FIGURE 2 is an exploded perspective of the machine of FIGURE 1.
FIGURE 3 is a schematic representation of the rotor position detecting portion or" the motor illustrated in FIG- URES 1 and 2.
FIGURE 4 is a schematic illustrating the stator Windings and their connections to the DC energizing source through the electronic switching devices typically illustrated in FIGURE 5.
FIGURE 5 is a schematic illustrating one of the six photoelectric switching units of FIGURE 4.
FIGURE 6 is a schematic illustrating another embodiment of the instant invention utilizing silicon control rectifiers.
FIGURE 7 is a schematic illustrating still another embodiment of this invention utilizing a saturable core transformer.
FIGURE 8 is a schematic of yet another embodiment of this invention in which switching signals are magnetically coupled to the commutating devices.
FIGURE 9 is a cross-section taken through line 99 of FIGURE 8 looking in the direction of arrows 9-9 with certain elements removed for the sake of clarity.
FIGURE 10 is a schematic illustrating an embodiment of this invention utilizing Hall effect generators for detectin g rotor position.
Now referring to FIGURES 1-5 and more particularly to FIGURE 2. Brushless DC. motor 10 comprises shell 11 which surrounds stationary armature 12. The ends of shell 11 are covered by front and back end caps 13, 14, respectively, each provided wtih suitable bearings 15 which rotatably support motor shaft 16. Rotor 17 is a permanent magnet keyed to shaft 16 and disposed within armature 12 Commutation is achieved by means of solid state power switching unit 18 and solid state control and preamplifier unit 19 controlled by light source 20 and shield 21. Units 18 and '19 are mounted to the rear of end cap 14 being operatively positioned by means of appropriate spacers 27, 28. Preamplifier unit 19 includes a plurality of photoelectric devices P-1 through P-6 equally spaced from one another and circularly arranged about shield 21.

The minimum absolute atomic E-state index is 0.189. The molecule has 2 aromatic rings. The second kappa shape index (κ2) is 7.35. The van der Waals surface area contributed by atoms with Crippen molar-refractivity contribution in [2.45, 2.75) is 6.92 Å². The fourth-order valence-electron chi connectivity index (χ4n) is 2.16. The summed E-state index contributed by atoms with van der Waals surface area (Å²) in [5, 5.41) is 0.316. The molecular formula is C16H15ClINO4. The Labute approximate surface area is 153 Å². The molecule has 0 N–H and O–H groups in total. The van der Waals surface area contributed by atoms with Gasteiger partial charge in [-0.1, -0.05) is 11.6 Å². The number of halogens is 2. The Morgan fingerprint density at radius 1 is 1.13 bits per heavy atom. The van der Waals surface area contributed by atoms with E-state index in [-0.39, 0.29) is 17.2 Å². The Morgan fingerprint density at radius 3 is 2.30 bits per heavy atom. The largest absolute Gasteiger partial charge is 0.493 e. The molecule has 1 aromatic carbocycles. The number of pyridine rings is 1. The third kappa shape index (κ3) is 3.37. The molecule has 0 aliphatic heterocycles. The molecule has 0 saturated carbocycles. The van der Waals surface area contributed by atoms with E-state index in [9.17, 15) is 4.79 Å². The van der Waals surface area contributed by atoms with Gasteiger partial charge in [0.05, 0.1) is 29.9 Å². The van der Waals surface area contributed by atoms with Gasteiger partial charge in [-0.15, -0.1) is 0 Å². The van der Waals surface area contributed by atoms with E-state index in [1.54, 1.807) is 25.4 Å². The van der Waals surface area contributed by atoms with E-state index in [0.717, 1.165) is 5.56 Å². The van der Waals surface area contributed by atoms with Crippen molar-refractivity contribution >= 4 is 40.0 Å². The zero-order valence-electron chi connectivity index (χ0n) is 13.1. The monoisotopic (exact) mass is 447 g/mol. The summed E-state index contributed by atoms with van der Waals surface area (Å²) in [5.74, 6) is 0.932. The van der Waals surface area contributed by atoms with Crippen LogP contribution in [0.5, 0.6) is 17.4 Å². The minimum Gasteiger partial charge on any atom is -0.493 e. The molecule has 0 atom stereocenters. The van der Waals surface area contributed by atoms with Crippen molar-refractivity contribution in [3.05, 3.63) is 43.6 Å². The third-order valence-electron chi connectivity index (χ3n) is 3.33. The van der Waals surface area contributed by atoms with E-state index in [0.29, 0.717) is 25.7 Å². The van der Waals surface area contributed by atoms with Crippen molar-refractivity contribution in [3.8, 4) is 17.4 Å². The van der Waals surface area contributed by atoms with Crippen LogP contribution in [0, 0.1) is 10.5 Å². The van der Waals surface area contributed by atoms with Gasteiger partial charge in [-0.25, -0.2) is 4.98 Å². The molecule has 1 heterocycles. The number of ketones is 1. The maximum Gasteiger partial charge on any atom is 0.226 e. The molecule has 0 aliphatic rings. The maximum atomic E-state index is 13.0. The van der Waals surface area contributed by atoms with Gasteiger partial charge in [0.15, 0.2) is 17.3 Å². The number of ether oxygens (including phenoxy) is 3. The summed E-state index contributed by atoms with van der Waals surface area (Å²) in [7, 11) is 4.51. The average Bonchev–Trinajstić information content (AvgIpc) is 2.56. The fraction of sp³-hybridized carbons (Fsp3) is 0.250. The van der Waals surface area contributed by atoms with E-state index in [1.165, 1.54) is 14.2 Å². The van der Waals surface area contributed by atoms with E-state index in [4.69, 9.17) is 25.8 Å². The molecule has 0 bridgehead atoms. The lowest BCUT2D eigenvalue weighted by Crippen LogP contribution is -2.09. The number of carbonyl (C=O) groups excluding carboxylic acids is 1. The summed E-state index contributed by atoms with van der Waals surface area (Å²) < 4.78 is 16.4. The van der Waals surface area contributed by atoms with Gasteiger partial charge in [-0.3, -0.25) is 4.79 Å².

Light source 20 is mounted to power switching unit 18 on the forward side thereof and extends through central aperture 22 of preamplifier unit 19 into the interior of shield 21. Shield 21 is keyed to motor shaft 16 and is disposed rearwardly of end cap 14 extending through aperture 22. Shield 21 is provided with an aperture 23 so posiasst- 07 tioned and shaped that light emanating from source 26 and passing through aperture 23 will impinge upon at least one of the photoelectric devices P1 through P-6 for any position of rotor 17. p 1
Cover 24 is provided as an enclosure for the elements to the rear of end cap 14. An appropriate aperture not shown is provided through cover 24 to permit the passage of leads 25, 26 for connecting motor "10 to a source of direct current.